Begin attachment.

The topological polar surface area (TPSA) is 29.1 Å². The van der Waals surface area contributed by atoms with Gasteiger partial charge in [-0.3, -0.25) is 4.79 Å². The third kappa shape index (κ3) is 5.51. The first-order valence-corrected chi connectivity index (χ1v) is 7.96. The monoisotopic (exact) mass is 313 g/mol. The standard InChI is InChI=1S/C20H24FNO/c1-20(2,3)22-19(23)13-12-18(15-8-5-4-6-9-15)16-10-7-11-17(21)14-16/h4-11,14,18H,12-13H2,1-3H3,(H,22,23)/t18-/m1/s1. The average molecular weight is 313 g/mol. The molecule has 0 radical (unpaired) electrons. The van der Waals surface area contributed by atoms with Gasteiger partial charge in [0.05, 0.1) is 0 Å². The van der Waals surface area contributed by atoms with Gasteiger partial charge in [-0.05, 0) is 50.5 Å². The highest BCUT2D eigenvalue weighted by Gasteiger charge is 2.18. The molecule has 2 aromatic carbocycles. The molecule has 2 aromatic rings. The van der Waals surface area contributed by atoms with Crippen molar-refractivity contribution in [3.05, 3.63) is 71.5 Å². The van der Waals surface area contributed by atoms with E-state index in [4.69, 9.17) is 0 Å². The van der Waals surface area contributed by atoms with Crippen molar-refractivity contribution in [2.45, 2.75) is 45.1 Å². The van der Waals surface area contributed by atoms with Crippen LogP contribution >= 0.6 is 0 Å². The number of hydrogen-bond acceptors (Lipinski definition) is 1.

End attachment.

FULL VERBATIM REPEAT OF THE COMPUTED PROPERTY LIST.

The topological polar surface area (TPSA) is 29.1 Å². The van der Waals surface area contributed by atoms with Gasteiger partial charge in [-0.3, -0.25) is 4.79 Å². The third kappa shape index (κ3) is 5.51. The first-order valence-corrected chi connectivity index (χ1v) is 7.96. The monoisotopic (exact) mass is 313 g/mol. The standard InChI is InChI=1S/C20H24FNO/c1-20(2,3)22-19(23)13-12-18(15-8-5-4-6-9-15)16-10-7-11-17(21)14-16/h4-11,14,18H,12-13H2,1-3H3,(H,22,23)/t18-/m1/s1. The average molecular weight is 313 g/mol. The molecule has 0 radical (unpaired) electrons. The van der Waals surface area contributed by atoms with Gasteiger partial charge in [0.05, 0.1) is 0 Å². The van der Waals surface area contributed by atoms with Gasteiger partial charge in [-0.05, 0) is 50.5 Å². The highest BCUT2D eigenvalue weighted by Gasteiger charge is 2.18. The molecule has 2 aromatic carbocycles. The molecule has 2 aromatic rings. The van der Waals surface area contributed by atoms with Crippen molar-refractivity contribution in [3.05, 3.63) is 71.5 Å². The van der Waals surface area contributed by atoms with E-state index in [4.69, 9.17) is 0 Å². The van der Waals surface area contributed by atoms with Crippen molar-refractivity contribution in [2.45, 2.75) is 45.1 Å². The van der Waals surface area contributed by atoms with Crippen LogP contribution >= 0.6 is 0 Å². The number of hydrogen-bond acceptors (Lipinski definition) is 1.